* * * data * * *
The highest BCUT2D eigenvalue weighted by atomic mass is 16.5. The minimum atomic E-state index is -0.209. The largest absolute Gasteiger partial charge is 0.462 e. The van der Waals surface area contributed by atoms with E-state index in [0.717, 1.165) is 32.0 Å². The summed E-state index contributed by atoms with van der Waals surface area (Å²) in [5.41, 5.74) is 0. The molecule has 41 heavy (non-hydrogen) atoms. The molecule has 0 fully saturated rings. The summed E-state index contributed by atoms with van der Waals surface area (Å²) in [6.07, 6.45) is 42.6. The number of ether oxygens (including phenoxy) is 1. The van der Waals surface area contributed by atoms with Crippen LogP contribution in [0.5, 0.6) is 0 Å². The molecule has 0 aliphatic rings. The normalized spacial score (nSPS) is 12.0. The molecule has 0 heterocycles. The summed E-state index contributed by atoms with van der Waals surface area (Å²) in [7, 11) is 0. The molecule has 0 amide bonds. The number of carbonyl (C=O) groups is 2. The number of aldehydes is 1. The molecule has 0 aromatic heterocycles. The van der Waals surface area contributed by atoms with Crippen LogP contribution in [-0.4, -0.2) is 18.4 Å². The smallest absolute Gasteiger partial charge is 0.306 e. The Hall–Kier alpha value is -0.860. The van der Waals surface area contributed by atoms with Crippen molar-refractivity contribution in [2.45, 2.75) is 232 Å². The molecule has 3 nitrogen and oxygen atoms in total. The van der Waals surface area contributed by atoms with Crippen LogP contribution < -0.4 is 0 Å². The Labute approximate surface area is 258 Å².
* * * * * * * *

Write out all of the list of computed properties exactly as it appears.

The highest BCUT2D eigenvalue weighted by atomic mass is 16.5. The minimum atomic E-state index is -0.209. The largest absolute Gasteiger partial charge is 0.462 e. The van der Waals surface area contributed by atoms with E-state index in [0.717, 1.165) is 32.0 Å². The summed E-state index contributed by atoms with van der Waals surface area (Å²) in [5.41, 5.74) is 0. The molecule has 41 heavy (non-hydrogen) atoms. The molecule has 0 fully saturated rings. The summed E-state index contributed by atoms with van der Waals surface area (Å²) in [6.07, 6.45) is 42.6. The number of ether oxygens (including phenoxy) is 1. The van der Waals surface area contributed by atoms with Crippen LogP contribution in [0.5, 0.6) is 0 Å². The molecule has 0 aliphatic rings. The normalized spacial score (nSPS) is 12.0. The molecule has 0 heterocycles. The summed E-state index contributed by atoms with van der Waals surface area (Å²) in [7, 11) is 0. The molecule has 0 amide bonds. The number of carbonyl (C=O) groups is 2. The number of aldehydes is 1. The molecule has 0 aromatic heterocycles. The van der Waals surface area contributed by atoms with Crippen LogP contribution in [-0.4, -0.2) is 18.4 Å². The smallest absolute Gasteiger partial charge is 0.306 e. The Hall–Kier alpha value is -0.860. The van der Waals surface area contributed by atoms with Crippen molar-refractivity contribution in [2.45, 2.75) is 232 Å². The molecule has 3 nitrogen and oxygen atoms in total. The van der Waals surface area contributed by atoms with Crippen LogP contribution < -0.4 is 0 Å². The Labute approximate surface area is 258 Å².